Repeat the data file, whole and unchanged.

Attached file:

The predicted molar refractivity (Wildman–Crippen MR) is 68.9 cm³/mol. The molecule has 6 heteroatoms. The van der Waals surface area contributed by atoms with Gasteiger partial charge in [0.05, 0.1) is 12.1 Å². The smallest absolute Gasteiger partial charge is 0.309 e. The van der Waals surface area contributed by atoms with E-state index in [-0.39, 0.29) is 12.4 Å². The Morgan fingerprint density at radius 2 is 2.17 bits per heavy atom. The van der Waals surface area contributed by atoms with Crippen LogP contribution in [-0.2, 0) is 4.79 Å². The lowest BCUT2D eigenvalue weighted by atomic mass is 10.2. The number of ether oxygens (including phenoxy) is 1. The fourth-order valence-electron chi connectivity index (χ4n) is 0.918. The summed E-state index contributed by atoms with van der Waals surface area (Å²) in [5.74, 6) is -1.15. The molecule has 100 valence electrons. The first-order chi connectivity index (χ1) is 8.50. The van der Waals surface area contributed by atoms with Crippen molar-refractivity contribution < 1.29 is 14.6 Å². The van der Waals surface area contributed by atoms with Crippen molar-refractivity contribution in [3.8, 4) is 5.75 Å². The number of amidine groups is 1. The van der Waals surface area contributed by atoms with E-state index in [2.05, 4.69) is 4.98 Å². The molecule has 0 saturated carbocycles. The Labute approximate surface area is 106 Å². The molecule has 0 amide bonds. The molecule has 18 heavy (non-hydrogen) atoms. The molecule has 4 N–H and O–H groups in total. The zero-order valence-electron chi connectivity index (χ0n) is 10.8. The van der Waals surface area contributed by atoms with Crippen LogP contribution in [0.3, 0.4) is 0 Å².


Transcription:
The predicted molar refractivity (Wildman–Crippen MR) is 68.9 cm³/mol. The molecule has 6 heteroatoms. The van der Waals surface area contributed by atoms with Gasteiger partial charge in [0.05, 0.1) is 12.1 Å². The smallest absolute Gasteiger partial charge is 0.309 e. The van der Waals surface area contributed by atoms with E-state index in [-0.39, 0.29) is 12.4 Å². The Morgan fingerprint density at radius 2 is 2.17 bits per heavy atom. The van der Waals surface area contributed by atoms with Crippen LogP contribution in [-0.2, 0) is 4.79 Å². The lowest BCUT2D eigenvalue weighted by atomic mass is 10.2. The number of ether oxygens (including phenoxy) is 1. The fourth-order valence-electron chi connectivity index (χ4n) is 0.918. The summed E-state index contributed by atoms with van der Waals surface area (Å²) in [5.74, 6) is -1.15. The molecule has 100 valence electrons. The first-order chi connectivity index (χ1) is 8.50. The van der Waals surface area contributed by atoms with Crippen molar-refractivity contribution < 1.29 is 14.6 Å². The van der Waals surface area contributed by atoms with Crippen molar-refractivity contribution in [3.8, 4) is 5.75 Å². The number of amidine groups is 1. The van der Waals surface area contributed by atoms with E-state index in [2.05, 4.69) is 4.98 Å². The molecule has 0 saturated carbocycles. The Labute approximate surface area is 106 Å². The molecule has 0 amide bonds. The molecule has 18 heavy (non-hydrogen) atoms. The molecule has 4 N–H and O–H groups in total. The zero-order valence-electron chi connectivity index (χ0n) is 10.8. The van der Waals surface area contributed by atoms with Crippen LogP contribution in [0.3, 0.4) is 0 Å².